Wednesday, 30 May 2018

Catalase test

The catalase test is used to detect the presence of catalase enzyme by the decomposition of hydrogen peroxide to release oxygen and water as shown by the following reaction:

2 H2O2 → 2H2O + O2

The catalase reaction is evident by the rapid formation of bubbles. Hydrogen peroxide is formed by some bacteria as an oxidative end product of the aerobic breakdown of sugars. If allowed to accumulate, it is highly toxic to bacteria and can result in cell death. Catalase either decomposes hydrogen peroxide or oxidises secondary substrates, but it has no effect on other peroxides.

There are method variations of the catalase test and these include the slide test method, the tube or bottle method and the agar slant method. However, the commonly used methods in microbiology laboratories are the tube or bottle method and the agar slant method because it limits catalase aerosols, which have been shown to carry viable bacterial cells, that if inhaled could cause infections as well as contamination in other laboratory work being set up and work surface areas.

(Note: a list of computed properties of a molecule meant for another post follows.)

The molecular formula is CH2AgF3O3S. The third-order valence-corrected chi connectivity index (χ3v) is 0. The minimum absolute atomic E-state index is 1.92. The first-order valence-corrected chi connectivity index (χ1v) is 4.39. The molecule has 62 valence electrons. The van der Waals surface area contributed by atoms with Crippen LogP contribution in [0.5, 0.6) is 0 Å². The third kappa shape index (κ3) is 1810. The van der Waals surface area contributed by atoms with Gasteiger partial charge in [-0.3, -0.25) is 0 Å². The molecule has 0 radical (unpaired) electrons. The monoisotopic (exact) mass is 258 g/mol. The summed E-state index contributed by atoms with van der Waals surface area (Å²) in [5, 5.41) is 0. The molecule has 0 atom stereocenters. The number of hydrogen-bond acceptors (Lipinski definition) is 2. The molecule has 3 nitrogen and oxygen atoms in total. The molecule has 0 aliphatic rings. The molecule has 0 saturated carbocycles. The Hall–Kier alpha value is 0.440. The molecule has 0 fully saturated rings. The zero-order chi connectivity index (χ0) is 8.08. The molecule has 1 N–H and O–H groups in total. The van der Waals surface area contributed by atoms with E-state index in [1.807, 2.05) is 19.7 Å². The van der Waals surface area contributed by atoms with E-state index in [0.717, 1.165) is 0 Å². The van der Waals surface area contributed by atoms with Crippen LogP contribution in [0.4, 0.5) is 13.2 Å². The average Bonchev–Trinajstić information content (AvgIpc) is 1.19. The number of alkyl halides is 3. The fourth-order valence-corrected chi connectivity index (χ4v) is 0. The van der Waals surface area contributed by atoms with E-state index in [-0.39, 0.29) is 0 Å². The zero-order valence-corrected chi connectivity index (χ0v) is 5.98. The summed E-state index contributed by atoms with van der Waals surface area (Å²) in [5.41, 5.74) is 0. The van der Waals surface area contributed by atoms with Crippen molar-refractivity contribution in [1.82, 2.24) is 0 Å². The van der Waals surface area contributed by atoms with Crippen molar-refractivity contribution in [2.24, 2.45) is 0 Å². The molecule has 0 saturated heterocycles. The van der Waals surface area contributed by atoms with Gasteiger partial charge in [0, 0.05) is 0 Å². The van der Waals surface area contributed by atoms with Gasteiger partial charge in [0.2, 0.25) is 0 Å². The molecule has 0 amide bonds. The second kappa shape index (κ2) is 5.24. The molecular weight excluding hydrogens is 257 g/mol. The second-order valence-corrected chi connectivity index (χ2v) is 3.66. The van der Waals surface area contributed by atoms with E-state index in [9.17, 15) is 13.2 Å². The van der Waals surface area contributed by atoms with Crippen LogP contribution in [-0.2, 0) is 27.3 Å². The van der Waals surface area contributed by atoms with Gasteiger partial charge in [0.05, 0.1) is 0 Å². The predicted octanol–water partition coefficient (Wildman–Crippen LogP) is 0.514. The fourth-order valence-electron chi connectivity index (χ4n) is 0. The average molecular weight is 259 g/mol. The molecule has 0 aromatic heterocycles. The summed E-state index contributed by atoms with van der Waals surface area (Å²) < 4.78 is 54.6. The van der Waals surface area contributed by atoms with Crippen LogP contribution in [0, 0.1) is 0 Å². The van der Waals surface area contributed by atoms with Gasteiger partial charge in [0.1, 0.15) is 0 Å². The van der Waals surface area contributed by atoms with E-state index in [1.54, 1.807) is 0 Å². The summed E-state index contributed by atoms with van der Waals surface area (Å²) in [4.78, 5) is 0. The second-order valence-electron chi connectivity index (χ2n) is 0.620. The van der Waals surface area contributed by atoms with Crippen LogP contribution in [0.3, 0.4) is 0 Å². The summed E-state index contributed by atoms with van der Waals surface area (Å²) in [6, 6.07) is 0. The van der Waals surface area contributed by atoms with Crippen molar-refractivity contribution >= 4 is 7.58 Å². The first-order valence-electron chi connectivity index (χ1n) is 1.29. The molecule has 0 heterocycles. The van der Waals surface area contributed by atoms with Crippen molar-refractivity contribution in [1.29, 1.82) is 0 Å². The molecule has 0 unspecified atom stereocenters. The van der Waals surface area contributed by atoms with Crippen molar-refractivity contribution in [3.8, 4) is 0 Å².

Public Health England has opened a consultation on the standard test method. For details see: UK Government Gateway:

Posted by Dr. Tim Sandle

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